According to data from the Australian Institute of Health and Welfare (AIHW), less than half of all pregnant Aboriginal and Torres Strait Islander women smoke (43%). This has reduced from 49% in 2010.
In 2020, AIHW found that the proportion of Aboriginal and Torres Strait Islander women who quit smoking after 20 weeks of pregnancy was 10%. We know that Aboriginal and Torres Strait Islander women have strong protective feelings for their unborn babies and a desire to quit in pregnancy and data from AIHW shows a high rate of quit attempts by pregnant Aboriginal and Torres Strait Islander women. However these quit attempts are often not sustained. Some evidence suggests that continued smoking is sometimes seen as a necessary response to stressful situations in life. Educating mums-to-be about how smoking increases stress rather than reduces it, and providing alternative strategies to manage stress is important. To find out more about strategies for people who are quitting smoking to manage stress read the Key facts about smoking and stress factsheet.
Emerging evidence also suggests that Aboriginal and Torres Strait Islander women are unable to sustain their quit attempts because of a lack of culturally appropriate support. They may also be encouraged to cut down rather than quit by health professionals. There is evidence that women’s interest in quitting is hindered by:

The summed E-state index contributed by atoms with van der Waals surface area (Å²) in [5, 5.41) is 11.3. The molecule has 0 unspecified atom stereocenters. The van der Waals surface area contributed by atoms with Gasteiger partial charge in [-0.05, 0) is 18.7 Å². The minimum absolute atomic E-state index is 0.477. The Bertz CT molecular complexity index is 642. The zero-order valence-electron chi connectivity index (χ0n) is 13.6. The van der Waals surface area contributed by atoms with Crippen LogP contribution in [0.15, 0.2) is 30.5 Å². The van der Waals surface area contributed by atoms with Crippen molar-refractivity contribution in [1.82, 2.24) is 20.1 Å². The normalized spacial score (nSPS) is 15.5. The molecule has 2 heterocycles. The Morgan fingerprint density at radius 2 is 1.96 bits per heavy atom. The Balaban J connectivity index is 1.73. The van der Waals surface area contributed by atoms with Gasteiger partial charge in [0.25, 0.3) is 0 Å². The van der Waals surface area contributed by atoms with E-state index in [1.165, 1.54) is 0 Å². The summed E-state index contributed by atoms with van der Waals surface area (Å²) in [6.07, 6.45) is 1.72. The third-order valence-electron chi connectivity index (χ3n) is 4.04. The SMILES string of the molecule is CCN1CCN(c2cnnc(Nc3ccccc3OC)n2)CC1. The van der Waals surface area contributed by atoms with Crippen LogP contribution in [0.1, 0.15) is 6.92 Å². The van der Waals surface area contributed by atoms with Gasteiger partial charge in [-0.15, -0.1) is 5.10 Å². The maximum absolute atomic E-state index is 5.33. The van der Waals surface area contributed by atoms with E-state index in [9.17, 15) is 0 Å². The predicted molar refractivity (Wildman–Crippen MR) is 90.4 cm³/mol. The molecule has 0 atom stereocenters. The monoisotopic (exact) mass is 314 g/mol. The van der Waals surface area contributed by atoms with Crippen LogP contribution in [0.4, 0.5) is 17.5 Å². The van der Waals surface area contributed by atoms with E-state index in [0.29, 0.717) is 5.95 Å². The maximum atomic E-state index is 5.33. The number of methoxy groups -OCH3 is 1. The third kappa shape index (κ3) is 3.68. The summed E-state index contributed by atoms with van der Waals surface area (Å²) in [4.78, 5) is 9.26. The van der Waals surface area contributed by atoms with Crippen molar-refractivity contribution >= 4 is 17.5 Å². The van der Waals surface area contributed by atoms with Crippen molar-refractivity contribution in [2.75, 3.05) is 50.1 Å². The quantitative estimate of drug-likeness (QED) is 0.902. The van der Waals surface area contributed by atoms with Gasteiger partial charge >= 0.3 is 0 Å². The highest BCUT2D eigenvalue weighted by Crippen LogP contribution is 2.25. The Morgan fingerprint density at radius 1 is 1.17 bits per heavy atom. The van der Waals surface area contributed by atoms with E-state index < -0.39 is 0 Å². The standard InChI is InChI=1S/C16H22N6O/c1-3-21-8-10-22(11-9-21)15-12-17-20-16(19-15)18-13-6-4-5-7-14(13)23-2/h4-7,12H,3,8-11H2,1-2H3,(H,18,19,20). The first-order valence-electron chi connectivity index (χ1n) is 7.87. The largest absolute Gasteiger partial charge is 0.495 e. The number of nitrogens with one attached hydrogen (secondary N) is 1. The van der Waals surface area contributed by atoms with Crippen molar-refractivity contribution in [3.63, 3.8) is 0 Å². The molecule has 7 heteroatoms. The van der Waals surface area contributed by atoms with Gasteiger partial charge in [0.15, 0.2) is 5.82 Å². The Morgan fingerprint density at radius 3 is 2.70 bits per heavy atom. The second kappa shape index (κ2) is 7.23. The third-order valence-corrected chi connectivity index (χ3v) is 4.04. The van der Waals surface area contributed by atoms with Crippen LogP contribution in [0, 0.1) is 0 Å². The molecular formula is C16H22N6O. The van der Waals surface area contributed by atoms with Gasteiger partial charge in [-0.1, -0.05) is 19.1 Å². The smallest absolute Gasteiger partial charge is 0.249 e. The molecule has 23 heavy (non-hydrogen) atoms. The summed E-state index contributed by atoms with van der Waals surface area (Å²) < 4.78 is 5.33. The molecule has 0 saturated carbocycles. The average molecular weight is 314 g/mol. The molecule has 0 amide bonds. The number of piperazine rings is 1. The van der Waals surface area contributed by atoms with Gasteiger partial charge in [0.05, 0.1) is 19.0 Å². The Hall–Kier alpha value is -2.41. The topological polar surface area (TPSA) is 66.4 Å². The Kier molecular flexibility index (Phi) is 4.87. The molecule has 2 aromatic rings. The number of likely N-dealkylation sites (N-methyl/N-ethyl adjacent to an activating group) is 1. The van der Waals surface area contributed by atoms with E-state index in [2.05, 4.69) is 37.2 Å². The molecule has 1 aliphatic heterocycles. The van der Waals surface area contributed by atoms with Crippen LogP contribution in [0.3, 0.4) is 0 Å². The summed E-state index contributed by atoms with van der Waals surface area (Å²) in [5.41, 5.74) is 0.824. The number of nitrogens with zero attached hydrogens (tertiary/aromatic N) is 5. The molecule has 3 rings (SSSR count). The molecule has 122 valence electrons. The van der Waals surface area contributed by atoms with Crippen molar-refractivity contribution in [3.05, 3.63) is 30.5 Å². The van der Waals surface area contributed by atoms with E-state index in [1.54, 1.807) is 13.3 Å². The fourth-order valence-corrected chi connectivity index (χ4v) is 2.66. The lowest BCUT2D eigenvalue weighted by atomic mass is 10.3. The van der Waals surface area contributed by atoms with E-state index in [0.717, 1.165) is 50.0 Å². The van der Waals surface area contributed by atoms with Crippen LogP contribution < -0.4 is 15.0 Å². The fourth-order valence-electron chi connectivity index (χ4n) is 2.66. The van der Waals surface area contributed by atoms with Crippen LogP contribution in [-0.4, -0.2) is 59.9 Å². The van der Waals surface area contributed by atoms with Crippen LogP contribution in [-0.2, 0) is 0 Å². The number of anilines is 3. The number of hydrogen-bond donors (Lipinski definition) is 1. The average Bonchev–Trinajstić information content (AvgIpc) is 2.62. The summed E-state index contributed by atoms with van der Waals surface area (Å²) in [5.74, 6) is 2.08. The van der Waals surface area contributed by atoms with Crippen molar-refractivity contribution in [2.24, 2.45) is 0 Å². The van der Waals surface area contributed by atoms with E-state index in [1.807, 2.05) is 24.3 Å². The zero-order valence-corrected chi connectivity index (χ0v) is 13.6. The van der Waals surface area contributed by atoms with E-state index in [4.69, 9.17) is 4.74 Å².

The community-led Which Way? Smoking Cessation Study is a response to Aboriginal and Torres Strait Islander women’s stated need for non-pharmaceutical quit support when pregnant. The study has co-developed an Indigenous-led evidence base for a smoking cessation intervention to support Aboriginal and Torres Strait Islander women to be smoke-free, including during pregnancy.
Which Way? surveyed 428 Aboriginal and Torres Strait Islander women of reproductive age. The survey included women who smoke (63%) as well as those who used to smoke (37%). The survey found that:
The study provides evidence that Aboriginal and Torres Strait Islander women want smoking cessation support that is:
Which Way? has previously reported that smoke-free pregnancies were 4.54 times higher among women who used Aboriginal Health Services.
A survey of Aboriginal Health Workers/Practitioners conducted by the Which Way? team found that best practice smoking cessation support was more likely to be provided by practitioners who:
Next steps are for the team to co-develop and pilot a cessation intervention based on this evidence. You can find out more about the project’s approach here. You can also keep up to date with the Which Way? project progress through their Facebook page.
Overall, pregnancy can be a missed opportunity for smoking behaviour change. The evidence shows that effective population health promotion should:
iSISTAQUIT is designed to increase health service capacity by providing best practice training to health care workers who have contact with pregnant Aboriginal and Torres Strait Islander women. You can read more about iSISTAQUIT here or find them on Facebook, Twitter and Instagram.